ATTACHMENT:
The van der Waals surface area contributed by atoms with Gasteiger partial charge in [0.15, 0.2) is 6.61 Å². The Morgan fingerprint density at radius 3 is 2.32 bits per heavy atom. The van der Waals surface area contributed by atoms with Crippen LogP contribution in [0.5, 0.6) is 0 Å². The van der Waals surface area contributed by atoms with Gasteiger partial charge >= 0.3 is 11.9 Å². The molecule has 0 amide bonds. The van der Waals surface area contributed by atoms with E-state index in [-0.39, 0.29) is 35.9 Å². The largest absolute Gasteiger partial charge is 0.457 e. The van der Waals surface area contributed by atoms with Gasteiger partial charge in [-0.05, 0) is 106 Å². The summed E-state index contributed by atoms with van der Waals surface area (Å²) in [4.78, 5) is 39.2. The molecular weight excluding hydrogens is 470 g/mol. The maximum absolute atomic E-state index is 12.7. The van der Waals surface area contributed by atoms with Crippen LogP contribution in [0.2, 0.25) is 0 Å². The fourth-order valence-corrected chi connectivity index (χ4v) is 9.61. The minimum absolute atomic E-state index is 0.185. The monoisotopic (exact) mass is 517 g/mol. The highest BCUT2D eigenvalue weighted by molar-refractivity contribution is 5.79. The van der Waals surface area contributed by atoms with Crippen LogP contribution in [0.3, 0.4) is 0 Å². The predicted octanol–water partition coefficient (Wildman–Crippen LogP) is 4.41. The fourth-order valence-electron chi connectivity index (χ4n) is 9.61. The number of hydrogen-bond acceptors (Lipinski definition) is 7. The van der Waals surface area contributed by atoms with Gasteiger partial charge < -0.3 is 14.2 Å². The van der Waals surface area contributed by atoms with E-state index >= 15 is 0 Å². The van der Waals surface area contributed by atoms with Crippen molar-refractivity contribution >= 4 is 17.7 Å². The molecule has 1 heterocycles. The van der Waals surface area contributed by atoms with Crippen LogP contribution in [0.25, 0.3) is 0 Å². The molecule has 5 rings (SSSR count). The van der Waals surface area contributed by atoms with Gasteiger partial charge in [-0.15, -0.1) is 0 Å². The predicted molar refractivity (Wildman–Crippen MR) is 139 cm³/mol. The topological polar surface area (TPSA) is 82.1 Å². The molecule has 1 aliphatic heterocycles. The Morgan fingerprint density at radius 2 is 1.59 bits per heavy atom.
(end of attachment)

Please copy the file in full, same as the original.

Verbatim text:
The van der Waals surface area contributed by atoms with Gasteiger partial charge in [0.15, 0.2) is 6.61 Å². The Morgan fingerprint density at radius 3 is 2.32 bits per heavy atom. The van der Waals surface area contributed by atoms with Crippen LogP contribution in [0.5, 0.6) is 0 Å². The van der Waals surface area contributed by atoms with Gasteiger partial charge >= 0.3 is 11.9 Å². The molecule has 0 amide bonds. The van der Waals surface area contributed by atoms with E-state index in [-0.39, 0.29) is 35.9 Å². The largest absolute Gasteiger partial charge is 0.457 e. The van der Waals surface area contributed by atoms with Gasteiger partial charge in [-0.05, 0) is 106 Å². The summed E-state index contributed by atoms with van der Waals surface area (Å²) in [4.78, 5) is 39.2. The molecular weight excluding hydrogens is 470 g/mol. The maximum absolute atomic E-state index is 12.7. The van der Waals surface area contributed by atoms with Crippen LogP contribution in [0.2, 0.25) is 0 Å². The fourth-order valence-corrected chi connectivity index (χ4v) is 9.61. The minimum absolute atomic E-state index is 0.185. The monoisotopic (exact) mass is 517 g/mol. The highest BCUT2D eigenvalue weighted by molar-refractivity contribution is 5.79. The van der Waals surface area contributed by atoms with Crippen LogP contribution in [0.3, 0.4) is 0 Å². The predicted octanol–water partition coefficient (Wildman–Crippen LogP) is 4.41. The fourth-order valence-electron chi connectivity index (χ4n) is 9.61. The number of hydrogen-bond acceptors (Lipinski definition) is 7. The van der Waals surface area contributed by atoms with Gasteiger partial charge < -0.3 is 14.2 Å². The van der Waals surface area contributed by atoms with E-state index >= 15 is 0 Å². The van der Waals surface area contributed by atoms with Crippen molar-refractivity contribution >= 4 is 17.7 Å². The molecule has 1 heterocycles. The van der Waals surface area contributed by atoms with Crippen LogP contribution in [0.25, 0.3) is 0 Å². The molecule has 5 rings (SSSR count). The van der Waals surface area contributed by atoms with Gasteiger partial charge in [-0.15, -0.1) is 0 Å². The predicted molar refractivity (Wildman–Crippen MR) is 139 cm³/mol. The topological polar surface area (TPSA) is 82.1 Å². The molecule has 1 aliphatic heterocycles. The Morgan fingerprint density at radius 2 is 1.59 bits per heavy atom.